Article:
Driven to Abstraction

I’m deeply conscious that after last week’s post about this being quiet time, I’ve since worked non-stop on a big pile of things: first rule of negotiation, don’t reveal your hand.  Consequently, I find myself today in Norway, teaching at the European Integration Summer School at the University of Agder, where I’ve been playing games with a great bunch of students.

One of the greatest pleasures of teaching with simulations and games is the variety of experiences you get to encounter; no two runs of a game are the same.  And that’s been true here too.

As ways into understanding the logics of the EU’s Council and the European Parliament, I played two short games that I had previously designed for my negotiation course.  The first was a two-level game, where countries have to cut public spending, while the second required players to find a qualified majority on values for a pair of issues (essentially a pareto-optimising type activity).

In both cases, the games broadly worked and led into some useful discussion of the institutions concerned.  However, it was also apparent that each game needed some refinement to meet their purpose in this context.

In particular, the second game was too abstract to make immediate sense.  Usually, abstracting is a useful device in such situations, because it removes some of the normative positioning found in political negotiation, as well as forestalling the need to model many more aspects of a given institution.  In this case, rather than set up an entire EP committee, I wanted to bring out the logic of cooperating with others players with similar positions, rather than from the same country, as well as the benefits of organised bargaining.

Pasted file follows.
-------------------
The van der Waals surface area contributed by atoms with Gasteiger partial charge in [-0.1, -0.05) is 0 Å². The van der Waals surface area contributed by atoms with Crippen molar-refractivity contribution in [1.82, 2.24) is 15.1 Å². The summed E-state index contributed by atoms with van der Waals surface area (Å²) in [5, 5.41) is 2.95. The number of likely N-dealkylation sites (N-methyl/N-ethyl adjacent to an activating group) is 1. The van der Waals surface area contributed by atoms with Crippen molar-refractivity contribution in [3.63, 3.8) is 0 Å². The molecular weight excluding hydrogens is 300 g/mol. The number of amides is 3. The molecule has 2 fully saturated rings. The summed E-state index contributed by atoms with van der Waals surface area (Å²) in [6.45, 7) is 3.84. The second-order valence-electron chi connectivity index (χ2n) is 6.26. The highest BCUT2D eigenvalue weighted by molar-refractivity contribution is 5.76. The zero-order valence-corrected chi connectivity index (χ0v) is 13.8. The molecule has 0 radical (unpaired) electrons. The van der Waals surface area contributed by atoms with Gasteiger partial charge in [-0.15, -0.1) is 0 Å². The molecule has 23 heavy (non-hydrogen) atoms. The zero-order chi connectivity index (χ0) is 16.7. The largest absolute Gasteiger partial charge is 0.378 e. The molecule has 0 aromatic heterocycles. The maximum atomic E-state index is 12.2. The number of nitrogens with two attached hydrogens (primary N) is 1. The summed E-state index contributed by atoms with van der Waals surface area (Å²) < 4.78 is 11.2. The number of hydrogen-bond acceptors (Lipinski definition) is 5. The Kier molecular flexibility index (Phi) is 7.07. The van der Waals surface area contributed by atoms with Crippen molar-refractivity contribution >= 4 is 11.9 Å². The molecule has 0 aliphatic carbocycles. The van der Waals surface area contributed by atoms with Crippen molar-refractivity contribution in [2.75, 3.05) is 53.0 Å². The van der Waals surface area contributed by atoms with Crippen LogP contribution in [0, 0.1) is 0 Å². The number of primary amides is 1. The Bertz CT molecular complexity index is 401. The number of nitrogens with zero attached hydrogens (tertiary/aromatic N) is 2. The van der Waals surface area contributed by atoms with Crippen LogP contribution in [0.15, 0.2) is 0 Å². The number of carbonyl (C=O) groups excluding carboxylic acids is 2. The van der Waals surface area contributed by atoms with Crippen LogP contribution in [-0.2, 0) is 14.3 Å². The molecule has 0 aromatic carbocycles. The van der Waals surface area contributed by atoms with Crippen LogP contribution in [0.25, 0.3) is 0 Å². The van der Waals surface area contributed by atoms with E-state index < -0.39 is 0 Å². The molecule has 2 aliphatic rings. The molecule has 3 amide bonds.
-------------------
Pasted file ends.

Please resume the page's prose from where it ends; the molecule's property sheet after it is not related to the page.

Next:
Instead, I spent a long time answering questions about what was happening, what should happen and the rest.

The solution has been rather simple, now that I’ve reflected on it: make it less abstract.  Instead of Issue 1 and Issue 2 (each of which needs a value agreed for it), it’s now about how much spending on animal research should there be, made up of spending on Cats and spending on Dogs.  This makes much more instinctive sense, my instructions much shorter and hopefully the whole game much more playable.

So two key lessons.  Firstly, always be ready to change your teaching in the light of experience.  Secondly, remember that abstraction is a double-edged sword.

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